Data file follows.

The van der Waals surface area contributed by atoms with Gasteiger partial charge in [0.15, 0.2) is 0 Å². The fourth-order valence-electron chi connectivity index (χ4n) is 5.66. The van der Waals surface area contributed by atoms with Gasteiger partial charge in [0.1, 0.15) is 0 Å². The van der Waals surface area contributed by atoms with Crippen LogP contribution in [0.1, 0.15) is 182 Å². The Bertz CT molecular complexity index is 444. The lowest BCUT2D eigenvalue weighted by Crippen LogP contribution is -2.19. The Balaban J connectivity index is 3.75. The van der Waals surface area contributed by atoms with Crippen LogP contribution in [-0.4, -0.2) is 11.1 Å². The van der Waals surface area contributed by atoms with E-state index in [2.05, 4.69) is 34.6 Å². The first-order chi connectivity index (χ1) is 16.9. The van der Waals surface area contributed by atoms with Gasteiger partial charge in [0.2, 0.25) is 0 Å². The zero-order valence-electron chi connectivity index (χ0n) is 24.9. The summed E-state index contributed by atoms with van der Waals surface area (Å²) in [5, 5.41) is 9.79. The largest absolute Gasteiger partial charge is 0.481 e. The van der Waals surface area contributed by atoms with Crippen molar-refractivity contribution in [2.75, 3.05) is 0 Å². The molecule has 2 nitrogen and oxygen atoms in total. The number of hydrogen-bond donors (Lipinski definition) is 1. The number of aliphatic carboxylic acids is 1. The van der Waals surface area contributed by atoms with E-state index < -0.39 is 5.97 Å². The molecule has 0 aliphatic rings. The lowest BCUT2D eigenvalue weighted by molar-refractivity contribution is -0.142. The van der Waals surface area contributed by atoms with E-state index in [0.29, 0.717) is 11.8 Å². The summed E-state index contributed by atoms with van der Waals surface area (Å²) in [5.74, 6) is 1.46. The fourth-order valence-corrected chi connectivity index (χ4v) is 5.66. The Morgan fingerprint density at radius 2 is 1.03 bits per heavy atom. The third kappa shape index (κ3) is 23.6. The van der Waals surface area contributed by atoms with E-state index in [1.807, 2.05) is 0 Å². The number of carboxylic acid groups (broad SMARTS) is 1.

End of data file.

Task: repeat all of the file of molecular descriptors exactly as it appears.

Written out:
The van der Waals surface area contributed by atoms with Gasteiger partial charge in [0.15, 0.2) is 0 Å². The fourth-order valence-electron chi connectivity index (χ4n) is 5.66. The van der Waals surface area contributed by atoms with Gasteiger partial charge in [0.1, 0.15) is 0 Å². The van der Waals surface area contributed by atoms with Crippen LogP contribution in [0.1, 0.15) is 182 Å². The Bertz CT molecular complexity index is 444. The lowest BCUT2D eigenvalue weighted by Crippen LogP contribution is -2.19. The Balaban J connectivity index is 3.75. The van der Waals surface area contributed by atoms with Crippen LogP contribution in [-0.4, -0.2) is 11.1 Å². The van der Waals surface area contributed by atoms with E-state index in [2.05, 4.69) is 34.6 Å². The first-order chi connectivity index (χ1) is 16.9. The van der Waals surface area contributed by atoms with Gasteiger partial charge in [0.2, 0.25) is 0 Å². The zero-order valence-electron chi connectivity index (χ0n) is 24.9. The summed E-state index contributed by atoms with van der Waals surface area (Å²) in [5, 5.41) is 9.79. The largest absolute Gasteiger partial charge is 0.481 e. The van der Waals surface area contributed by atoms with Crippen molar-refractivity contribution in [2.75, 3.05) is 0 Å². The molecule has 2 nitrogen and oxygen atoms in total. The number of hydrogen-bond donors (Lipinski definition) is 1. The number of aliphatic carboxylic acids is 1. The van der Waals surface area contributed by atoms with E-state index < -0.39 is 5.97 Å². The molecule has 0 aliphatic rings. The lowest BCUT2D eigenvalue weighted by molar-refractivity contribution is -0.142. The van der Waals surface area contributed by atoms with E-state index in [0.29, 0.717) is 11.8 Å². The summed E-state index contributed by atoms with van der Waals surface area (Å²) in [5.74, 6) is 1.46. The fourth-order valence-corrected chi connectivity index (χ4v) is 5.66. The Morgan fingerprint density at radius 2 is 1.03 bits per heavy atom. The third kappa shape index (κ3) is 23.6. The van der Waals surface area contributed by atoms with E-state index in [1.807, 2.05) is 0 Å². The number of carboxylic acid groups (broad SMARTS) is 1.